Toronto here. We can always spot a tourist from a mile away. I’ve lived in Kensington Market for a while, so most of my examples are from around there. Large families in Kensington Market, ogling at all the graffiti, taking up a ton of space on the road taking photos. Just f*ck off. People have places to go. Realistically, anybody walking slower than normal walking pace in Kensington is probably a tourist. Anyone shocked at the huge amount of dispensaries and public weed consumption in the city. ESPECIALLY in the market. Most people in Kensington on a weekend in the summer. That’s when they all come out. But nobody who goes to Cold Tea, the hidden bar in the market 😉 That’s just for us. Oh, but the best are the tourists who go to the local independent coffee shops in the market and try to order Starbucks drinks. HA! Locals know that in Kensington, cash is king. Tourists love their Mastercards. Someone who says street names instead of neighbourhoods (Dundas and Spadina instead of “Chinatown,” etc). Of course, we have to say street names sometimes too, but you can just TELL, ya know? Tourists LOOOVE Yonge & Dundas Square. Locals try to stay the hell away. NOBODY calls it TDOT or The Six! I had a few more, but I got distracted and they slipped my mind. I’ll update as I remember!
You’re not a local here in Singapore,
If you pronounce the districts Tampines as ‘Tem-pines’ instead of ‘Tem-puh-nees’, Hougang as ‘how-gang’ instead of ‘Ho-kang’, Chua Chu Kang as ‘qua-choo-kang’ instead of ‘choo-ah-choo-kang’, Bencoolen as ‘ben-choo-land’ instead of ‘ben-cool-len’.
If you speak english without using any of these “lah, lor, hor, ah, meh, leh” at the end of your sentences.
If you speak complete english sentences without any mixture of chinese or malay words in them
If speak English in any other accent besides the local Singlish/Singaporean accent
If you don’t use these words in your conversation: “Paiseh, Siao, Walau, Jialat, Sian, Simi”
If you don’t understand ERP HDB CPF EPS ECP PIE KPE BKE MCE AYE MRT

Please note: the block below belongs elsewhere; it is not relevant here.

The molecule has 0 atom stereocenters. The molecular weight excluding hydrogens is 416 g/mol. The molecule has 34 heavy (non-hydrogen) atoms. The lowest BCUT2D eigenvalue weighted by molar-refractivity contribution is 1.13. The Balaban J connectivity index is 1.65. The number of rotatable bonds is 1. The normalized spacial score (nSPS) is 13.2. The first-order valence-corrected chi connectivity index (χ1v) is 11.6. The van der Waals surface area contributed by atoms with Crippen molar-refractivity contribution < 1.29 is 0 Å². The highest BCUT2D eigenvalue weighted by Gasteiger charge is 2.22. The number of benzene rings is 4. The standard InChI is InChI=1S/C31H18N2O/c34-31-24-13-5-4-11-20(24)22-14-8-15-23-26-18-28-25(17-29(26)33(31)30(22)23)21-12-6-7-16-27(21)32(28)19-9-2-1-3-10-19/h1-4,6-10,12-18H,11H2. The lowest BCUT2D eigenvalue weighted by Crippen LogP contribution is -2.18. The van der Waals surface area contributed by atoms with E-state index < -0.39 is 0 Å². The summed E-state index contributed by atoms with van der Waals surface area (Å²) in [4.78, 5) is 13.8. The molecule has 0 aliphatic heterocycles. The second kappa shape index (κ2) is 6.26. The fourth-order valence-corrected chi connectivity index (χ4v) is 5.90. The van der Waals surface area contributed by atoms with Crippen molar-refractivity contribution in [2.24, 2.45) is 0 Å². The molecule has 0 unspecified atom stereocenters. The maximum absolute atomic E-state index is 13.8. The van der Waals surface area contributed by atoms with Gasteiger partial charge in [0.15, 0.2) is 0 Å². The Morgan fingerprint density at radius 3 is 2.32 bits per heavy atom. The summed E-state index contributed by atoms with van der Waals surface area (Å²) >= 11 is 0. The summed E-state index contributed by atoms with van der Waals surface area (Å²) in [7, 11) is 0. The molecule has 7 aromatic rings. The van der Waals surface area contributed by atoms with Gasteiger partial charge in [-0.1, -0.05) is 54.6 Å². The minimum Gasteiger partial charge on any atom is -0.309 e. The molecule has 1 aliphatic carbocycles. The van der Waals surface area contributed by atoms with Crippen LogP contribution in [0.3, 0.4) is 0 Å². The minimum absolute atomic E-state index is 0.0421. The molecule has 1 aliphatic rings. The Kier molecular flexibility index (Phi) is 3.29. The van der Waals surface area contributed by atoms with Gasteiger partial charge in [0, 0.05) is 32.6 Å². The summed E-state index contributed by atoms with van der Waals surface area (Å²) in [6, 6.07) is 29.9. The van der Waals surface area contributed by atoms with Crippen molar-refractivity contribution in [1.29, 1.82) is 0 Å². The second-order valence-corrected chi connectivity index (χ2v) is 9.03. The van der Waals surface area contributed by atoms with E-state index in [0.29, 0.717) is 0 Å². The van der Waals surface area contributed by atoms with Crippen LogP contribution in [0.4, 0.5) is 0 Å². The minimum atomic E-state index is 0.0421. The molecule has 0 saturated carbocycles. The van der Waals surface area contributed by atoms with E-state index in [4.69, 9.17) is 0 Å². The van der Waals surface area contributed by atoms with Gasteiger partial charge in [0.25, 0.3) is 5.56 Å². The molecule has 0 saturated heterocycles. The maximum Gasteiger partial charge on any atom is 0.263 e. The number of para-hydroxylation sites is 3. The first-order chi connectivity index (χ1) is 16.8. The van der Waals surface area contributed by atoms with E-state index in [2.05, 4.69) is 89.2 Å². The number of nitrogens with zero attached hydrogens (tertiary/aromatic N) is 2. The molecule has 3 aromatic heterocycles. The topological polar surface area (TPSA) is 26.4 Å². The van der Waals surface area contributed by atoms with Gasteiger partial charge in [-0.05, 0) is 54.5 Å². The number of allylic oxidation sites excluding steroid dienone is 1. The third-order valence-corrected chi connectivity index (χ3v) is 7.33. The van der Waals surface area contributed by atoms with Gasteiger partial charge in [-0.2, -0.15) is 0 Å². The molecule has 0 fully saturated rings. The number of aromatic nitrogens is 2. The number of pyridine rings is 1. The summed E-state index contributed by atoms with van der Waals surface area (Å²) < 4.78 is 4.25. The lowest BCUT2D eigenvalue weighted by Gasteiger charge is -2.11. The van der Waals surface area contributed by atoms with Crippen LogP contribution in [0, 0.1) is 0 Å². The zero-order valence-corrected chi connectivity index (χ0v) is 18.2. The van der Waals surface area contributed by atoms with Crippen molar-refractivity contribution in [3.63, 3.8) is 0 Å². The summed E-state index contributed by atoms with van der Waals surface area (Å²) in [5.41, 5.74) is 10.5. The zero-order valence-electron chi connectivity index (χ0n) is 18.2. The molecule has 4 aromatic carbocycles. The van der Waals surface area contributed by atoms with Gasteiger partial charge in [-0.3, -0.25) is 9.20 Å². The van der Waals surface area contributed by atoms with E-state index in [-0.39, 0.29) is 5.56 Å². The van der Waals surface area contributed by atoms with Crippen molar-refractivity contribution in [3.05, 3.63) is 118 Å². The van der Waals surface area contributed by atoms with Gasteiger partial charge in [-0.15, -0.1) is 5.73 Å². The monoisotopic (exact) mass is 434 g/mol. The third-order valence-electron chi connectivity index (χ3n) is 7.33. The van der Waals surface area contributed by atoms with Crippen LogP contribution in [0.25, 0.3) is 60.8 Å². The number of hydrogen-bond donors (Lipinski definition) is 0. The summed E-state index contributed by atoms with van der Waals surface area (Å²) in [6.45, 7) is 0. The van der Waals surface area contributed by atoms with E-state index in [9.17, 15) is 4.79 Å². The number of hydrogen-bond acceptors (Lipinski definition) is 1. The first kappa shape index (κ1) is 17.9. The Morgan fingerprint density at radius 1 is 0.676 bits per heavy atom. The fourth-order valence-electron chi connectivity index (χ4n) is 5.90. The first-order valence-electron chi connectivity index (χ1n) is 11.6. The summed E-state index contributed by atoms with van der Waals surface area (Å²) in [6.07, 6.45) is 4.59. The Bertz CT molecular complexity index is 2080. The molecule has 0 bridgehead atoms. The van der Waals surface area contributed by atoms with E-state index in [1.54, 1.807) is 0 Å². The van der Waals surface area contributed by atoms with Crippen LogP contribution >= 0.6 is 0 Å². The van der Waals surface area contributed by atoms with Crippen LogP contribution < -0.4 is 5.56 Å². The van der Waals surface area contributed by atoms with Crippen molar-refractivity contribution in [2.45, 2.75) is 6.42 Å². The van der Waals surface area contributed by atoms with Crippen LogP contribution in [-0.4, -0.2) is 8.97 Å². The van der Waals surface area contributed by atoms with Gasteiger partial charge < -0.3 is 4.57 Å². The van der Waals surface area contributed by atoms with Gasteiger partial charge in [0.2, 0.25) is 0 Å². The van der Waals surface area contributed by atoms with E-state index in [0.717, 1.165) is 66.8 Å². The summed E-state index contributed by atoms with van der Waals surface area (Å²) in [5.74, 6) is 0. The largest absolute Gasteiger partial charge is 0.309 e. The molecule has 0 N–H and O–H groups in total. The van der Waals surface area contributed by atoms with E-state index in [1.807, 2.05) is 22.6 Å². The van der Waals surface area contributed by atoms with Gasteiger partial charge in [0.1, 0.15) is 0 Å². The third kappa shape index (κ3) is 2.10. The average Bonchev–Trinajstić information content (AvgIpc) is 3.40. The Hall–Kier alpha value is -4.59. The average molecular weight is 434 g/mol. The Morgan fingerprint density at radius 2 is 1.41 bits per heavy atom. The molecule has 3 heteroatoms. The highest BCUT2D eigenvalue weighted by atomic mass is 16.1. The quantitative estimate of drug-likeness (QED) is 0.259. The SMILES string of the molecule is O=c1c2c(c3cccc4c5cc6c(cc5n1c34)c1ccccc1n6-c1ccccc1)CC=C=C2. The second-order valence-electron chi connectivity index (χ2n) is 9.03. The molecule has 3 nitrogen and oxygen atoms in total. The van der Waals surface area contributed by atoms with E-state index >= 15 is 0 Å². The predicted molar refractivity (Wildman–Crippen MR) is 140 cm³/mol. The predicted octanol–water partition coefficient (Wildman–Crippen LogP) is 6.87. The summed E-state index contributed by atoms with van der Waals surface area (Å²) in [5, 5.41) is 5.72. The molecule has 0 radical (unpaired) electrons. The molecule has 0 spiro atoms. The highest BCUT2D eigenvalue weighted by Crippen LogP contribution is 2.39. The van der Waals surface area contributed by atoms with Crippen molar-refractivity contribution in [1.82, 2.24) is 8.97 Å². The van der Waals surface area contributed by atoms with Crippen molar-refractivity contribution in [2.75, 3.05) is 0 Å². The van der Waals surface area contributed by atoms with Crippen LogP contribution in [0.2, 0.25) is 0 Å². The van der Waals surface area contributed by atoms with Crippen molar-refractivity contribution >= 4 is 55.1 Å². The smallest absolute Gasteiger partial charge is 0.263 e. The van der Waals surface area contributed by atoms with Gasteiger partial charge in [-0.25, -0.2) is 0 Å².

If you smile and look happy rather than looking frustrated and damn serious while on the subway, bus, or walking
If you’re not part of a very long queue waiting to buy food from a store
If you don’t ‘complain’ about something or ‘blame’ someone during lunch with your friends / colleagues
If you don’t speed up to prevent another car from overaking you the moment you see it signalling to change to your lane
If you’re wiping your sweat or grimacing while walking under the hot sun in an extremely humid, 34-degree-celcius afternoon.
If you’re eating chewing gum on the streets
I live in Virginia Beach. Keep you in mind I will mention the entire Hampton Roads area, which consists of a couple of cities.
The amount of traffic to the beach in the summer. Most locals honestly don’t want to go to the beach. Most of the tourists walk slowly on the boardwalk. A lot of locals hate this so we stay away from the beaches and malls mostly. Many of us avoid going to the boardwalk or mount trashmore around Fourth of July. Parking at the oceanfront at that time, at cheapest, is $30.
The largest amount of traffic in the entire city. Traffic is bad, even before the time people get off work. The traffic is four times worse around 3 pm to 7 pm. Our traffic is usually already pretty nasty because we live next door to the naval base, so we have a lot of navy getting back home. The most noticble behavior of the tourists is weaving in and out of traffic, appearing to have to no idea where they are going. They also cause more accidents. Though I can’t fault them since our roads are kinda all over the place. Norfolk is much worse in this department.
The amount of confusion I guess? I mean my city is pretty diverse so most tourists might be confused. The only area in this city that isn’t as diverse might be the pungo area, where most locals go so as to prepare for the strawberry festival.
Giving a huge hoopla for the Neptune festival or the patriots festival. Seriously, people freaking out if they miss it at one point. Makes the tickets more overpriced too unfortunately.
People are complaining about the horrid heat. Yes, yes, we know, our city is so hot, in addition to the humidity. Locals don’t complain about it because we are used to it. Just get a free water bottle from the local grocery stores and carry on. We warn multiple times about how you can easily get heat stroke here.
Most of the stores at the boardwalk are mostly operated by Southern Europeans. Some of the employees name tags have what country they are from.
In the entire Hampton roads area, locals know to avoid buckroe beach.
You know what the Norwegian lady is if you are a local. (Or you should anyway.) You also don’t over exaggerate about going to colonial Williamsburg or Yorktown. I mean, you went there in fourth grade. It is still a big deal but you don’t keep talking about it if you are a local.
A lot of us avoid going to Busch gardens and don’t bother going until fall. The tourists will of course visit one of our best amusement parks.
Most locals will still wear flip flops in fall and winter.
I’m from the-middle-of-nowhere, Indiana!
Some things that non-locals may do that stick out to us include: